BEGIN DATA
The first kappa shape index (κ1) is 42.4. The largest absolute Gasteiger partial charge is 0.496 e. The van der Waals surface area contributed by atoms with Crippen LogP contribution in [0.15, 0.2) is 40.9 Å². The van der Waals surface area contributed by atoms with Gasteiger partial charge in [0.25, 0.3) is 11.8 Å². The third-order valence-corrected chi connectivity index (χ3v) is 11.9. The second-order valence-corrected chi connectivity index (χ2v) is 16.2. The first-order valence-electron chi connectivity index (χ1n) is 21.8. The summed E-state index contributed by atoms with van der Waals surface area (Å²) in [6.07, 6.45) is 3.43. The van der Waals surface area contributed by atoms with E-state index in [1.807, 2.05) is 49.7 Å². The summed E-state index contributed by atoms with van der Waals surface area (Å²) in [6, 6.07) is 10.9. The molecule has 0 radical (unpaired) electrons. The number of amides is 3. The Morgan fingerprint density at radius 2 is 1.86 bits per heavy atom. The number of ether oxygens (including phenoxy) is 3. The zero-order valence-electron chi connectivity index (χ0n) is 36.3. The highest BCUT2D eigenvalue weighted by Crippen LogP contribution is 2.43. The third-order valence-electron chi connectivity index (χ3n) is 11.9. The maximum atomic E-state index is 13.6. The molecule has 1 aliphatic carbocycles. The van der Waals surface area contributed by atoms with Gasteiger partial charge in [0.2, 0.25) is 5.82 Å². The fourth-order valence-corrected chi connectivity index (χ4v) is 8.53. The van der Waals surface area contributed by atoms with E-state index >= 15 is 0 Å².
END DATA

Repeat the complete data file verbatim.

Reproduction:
The first kappa shape index (κ1) is 42.4. The largest absolute Gasteiger partial charge is 0.496 e. The van der Waals surface area contributed by atoms with Crippen LogP contribution in [0.15, 0.2) is 40.9 Å². The van der Waals surface area contributed by atoms with Gasteiger partial charge in [0.25, 0.3) is 11.8 Å². The third-order valence-corrected chi connectivity index (χ3v) is 11.9. The second-order valence-corrected chi connectivity index (χ2v) is 16.2. The first-order valence-electron chi connectivity index (χ1n) is 21.8. The summed E-state index contributed by atoms with van der Waals surface area (Å²) in [6.07, 6.45) is 3.43. The van der Waals surface area contributed by atoms with E-state index in [1.807, 2.05) is 49.7 Å². The summed E-state index contributed by atoms with van der Waals surface area (Å²) in [6, 6.07) is 10.9. The molecule has 0 radical (unpaired) electrons. The number of amides is 3. The Morgan fingerprint density at radius 2 is 1.86 bits per heavy atom. The number of ether oxygens (including phenoxy) is 3. The zero-order valence-electron chi connectivity index (χ0n) is 36.3. The highest BCUT2D eigenvalue weighted by Crippen LogP contribution is 2.43. The third-order valence-electron chi connectivity index (χ3n) is 11.9. The maximum atomic E-state index is 13.6. The molecule has 1 aliphatic carbocycles. The van der Waals surface area contributed by atoms with Gasteiger partial charge in [0.2, 0.25) is 5.82 Å². The fourth-order valence-corrected chi connectivity index (χ4v) is 8.53. The van der Waals surface area contributed by atoms with E-state index >= 15 is 0 Å².